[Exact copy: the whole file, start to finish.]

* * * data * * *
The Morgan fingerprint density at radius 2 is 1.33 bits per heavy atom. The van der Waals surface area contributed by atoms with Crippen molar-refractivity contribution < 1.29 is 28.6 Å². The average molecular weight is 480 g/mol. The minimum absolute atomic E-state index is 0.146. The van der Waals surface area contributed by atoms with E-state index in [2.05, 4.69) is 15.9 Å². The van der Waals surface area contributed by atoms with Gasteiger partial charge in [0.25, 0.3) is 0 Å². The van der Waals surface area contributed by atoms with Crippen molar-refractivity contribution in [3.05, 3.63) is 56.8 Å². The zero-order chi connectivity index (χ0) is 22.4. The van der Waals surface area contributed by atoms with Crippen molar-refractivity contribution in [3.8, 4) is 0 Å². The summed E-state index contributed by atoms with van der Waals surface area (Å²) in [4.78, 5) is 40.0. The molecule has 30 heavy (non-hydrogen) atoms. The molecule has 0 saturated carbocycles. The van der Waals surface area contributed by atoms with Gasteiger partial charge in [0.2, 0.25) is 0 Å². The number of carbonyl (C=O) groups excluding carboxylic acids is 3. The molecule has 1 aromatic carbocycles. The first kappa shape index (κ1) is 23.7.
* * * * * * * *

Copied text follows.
The Morgan fingerprint density at radius 2 is 1.33 bits per heavy atom. The van der Waals surface area contributed by atoms with Crippen molar-refractivity contribution < 1.29 is 28.6 Å². The average molecular weight is 480 g/mol. The minimum absolute atomic E-state index is 0.146. The van der Waals surface area contributed by atoms with E-state index in [2.05, 4.69) is 15.9 Å². The van der Waals surface area contributed by atoms with Gasteiger partial charge in [0.25, 0.3) is 0 Å². The van der Waals surface area contributed by atoms with Crippen molar-refractivity contribution in [3.05, 3.63) is 56.8 Å². The zero-order chi connectivity index (χ0) is 22.4. The van der Waals surface area contributed by atoms with Crippen molar-refractivity contribution in [3.8, 4) is 0 Å². The summed E-state index contributed by atoms with van der Waals surface area (Å²) in [4.78, 5) is 40.0. The molecule has 30 heavy (non-hydrogen) atoms. The molecule has 0 saturated carbocycles. The van der Waals surface area contributed by atoms with Gasteiger partial charge in [0.2, 0.25) is 0 Å². The number of carbonyl (C=O) groups excluding carboxylic acids is 3. The molecule has 1 aromatic carbocycles. The first kappa shape index (κ1) is 23.7.